Back to School: Medications and your child’s school routine

Back to School: Medications and your child’s school routine

by Tracy Akitt, child life specialist, McMaster Children’s Hospital

Taking medication is often an important part of treatment. For some children, that means taking a dose or two during the school day. Schools have an effective process for delivering medications to their students, but you as a parent can help too!

How to set your child up for success:

Find a way your child likes to take medication that can be easily done at school. For example, sitting on a chair with a glass of water can be replicated both at home and school, while sitting in front of the TV with a chocolate milk, cannot.

If your child has difficulty swallowing pills, try to teach them before school starts or ensure that there is a liquid form of the medication at school. Click here for a helpful method.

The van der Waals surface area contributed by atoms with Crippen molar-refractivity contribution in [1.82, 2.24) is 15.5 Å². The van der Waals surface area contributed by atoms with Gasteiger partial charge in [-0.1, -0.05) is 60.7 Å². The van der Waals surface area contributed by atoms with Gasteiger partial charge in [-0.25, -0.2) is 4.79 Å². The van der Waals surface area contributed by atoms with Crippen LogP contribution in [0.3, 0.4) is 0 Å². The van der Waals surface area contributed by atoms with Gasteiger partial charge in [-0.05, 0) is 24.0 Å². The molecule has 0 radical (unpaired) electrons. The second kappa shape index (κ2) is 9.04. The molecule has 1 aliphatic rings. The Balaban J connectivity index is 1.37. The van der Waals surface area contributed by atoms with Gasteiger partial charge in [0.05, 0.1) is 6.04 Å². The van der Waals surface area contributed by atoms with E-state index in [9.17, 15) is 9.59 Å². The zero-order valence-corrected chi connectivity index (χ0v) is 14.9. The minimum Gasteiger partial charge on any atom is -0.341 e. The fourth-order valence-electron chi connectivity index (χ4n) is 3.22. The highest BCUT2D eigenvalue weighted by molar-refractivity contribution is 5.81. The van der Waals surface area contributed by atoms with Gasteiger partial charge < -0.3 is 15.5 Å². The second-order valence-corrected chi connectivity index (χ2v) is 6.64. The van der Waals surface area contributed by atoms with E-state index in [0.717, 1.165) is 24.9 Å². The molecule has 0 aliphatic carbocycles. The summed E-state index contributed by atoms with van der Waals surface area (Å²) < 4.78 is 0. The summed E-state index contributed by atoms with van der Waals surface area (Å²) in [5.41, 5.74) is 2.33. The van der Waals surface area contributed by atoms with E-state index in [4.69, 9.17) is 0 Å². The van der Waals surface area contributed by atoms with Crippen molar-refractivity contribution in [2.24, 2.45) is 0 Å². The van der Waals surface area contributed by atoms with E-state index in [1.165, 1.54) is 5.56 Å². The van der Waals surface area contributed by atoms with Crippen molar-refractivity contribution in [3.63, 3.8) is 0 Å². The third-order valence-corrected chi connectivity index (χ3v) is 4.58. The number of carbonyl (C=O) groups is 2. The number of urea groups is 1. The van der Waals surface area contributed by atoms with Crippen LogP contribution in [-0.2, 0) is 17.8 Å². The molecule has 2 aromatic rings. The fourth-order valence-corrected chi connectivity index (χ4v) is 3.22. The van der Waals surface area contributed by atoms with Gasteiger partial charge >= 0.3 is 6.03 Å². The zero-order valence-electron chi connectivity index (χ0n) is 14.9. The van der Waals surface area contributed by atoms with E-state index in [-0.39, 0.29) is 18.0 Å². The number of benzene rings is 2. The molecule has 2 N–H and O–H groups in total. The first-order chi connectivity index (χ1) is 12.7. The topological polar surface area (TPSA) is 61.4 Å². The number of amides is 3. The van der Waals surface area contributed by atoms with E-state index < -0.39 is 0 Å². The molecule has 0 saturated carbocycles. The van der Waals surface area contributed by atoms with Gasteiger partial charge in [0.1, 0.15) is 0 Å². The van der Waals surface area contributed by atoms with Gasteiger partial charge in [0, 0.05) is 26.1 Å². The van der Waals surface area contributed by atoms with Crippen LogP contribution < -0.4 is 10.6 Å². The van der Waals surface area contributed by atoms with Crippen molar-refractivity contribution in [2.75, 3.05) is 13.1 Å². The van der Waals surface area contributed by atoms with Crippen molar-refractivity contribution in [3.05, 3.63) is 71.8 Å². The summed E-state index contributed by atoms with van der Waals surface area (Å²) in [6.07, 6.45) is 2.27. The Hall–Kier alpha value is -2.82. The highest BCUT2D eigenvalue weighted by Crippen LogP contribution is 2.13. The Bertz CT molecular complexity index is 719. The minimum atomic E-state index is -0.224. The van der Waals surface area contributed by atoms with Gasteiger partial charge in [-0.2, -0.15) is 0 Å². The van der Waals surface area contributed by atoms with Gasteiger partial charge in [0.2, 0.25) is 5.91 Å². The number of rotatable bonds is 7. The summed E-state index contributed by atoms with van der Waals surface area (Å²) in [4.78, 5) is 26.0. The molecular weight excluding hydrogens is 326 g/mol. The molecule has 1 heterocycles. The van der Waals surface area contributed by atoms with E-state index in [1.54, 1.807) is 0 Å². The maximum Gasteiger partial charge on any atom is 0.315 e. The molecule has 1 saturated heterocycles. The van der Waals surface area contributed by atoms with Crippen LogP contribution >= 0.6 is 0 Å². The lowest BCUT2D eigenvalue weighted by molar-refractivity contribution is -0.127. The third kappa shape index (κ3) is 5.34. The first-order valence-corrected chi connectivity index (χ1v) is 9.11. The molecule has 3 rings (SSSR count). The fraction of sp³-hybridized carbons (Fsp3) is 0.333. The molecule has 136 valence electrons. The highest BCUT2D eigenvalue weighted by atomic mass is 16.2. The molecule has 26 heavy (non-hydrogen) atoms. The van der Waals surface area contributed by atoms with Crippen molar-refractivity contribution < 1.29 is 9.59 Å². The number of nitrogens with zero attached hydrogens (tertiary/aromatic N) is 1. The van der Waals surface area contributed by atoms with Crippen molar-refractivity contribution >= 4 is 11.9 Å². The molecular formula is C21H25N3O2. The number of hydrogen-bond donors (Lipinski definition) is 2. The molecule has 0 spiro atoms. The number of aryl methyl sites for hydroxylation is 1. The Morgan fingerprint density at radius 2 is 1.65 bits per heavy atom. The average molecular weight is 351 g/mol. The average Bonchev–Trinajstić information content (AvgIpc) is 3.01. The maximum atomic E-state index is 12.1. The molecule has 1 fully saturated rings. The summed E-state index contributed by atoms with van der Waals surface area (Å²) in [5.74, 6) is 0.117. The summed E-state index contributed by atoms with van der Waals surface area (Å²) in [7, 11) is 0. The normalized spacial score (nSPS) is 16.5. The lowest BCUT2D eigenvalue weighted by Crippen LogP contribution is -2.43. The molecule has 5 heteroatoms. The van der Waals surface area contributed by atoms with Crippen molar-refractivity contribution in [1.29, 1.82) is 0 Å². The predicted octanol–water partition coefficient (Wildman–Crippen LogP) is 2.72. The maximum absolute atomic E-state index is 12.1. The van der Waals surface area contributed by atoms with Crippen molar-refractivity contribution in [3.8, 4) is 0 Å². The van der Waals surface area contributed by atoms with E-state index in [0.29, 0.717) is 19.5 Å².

Share any helpful hints or strategies with school staff.

When possible, schedule doses so timing doesn’t interfere with classes or activities so your child doesn’t feel they are missing out.

If medication is prescribed to take “as needed” be very clear about the signs and symptoms your child or school staff should watch for.

Tell teachers and administrators about any common side effects that may affect your child’s performance in class, such as drowsiness, appetite, thirst, increased need to use the washroom etc.

Always send the medication in the original prescription bottle, and notify the school of any medication dose changes. Some medications may need to be refrigerated, so be sure to clearly identify any storage requirements.

Prepare your child to answer questions from peers. Offer them a script to use if needed, for example, “I need to take medicine to help my body use food for energy.”

 

You can get more back to school information and tips, from our booklet below.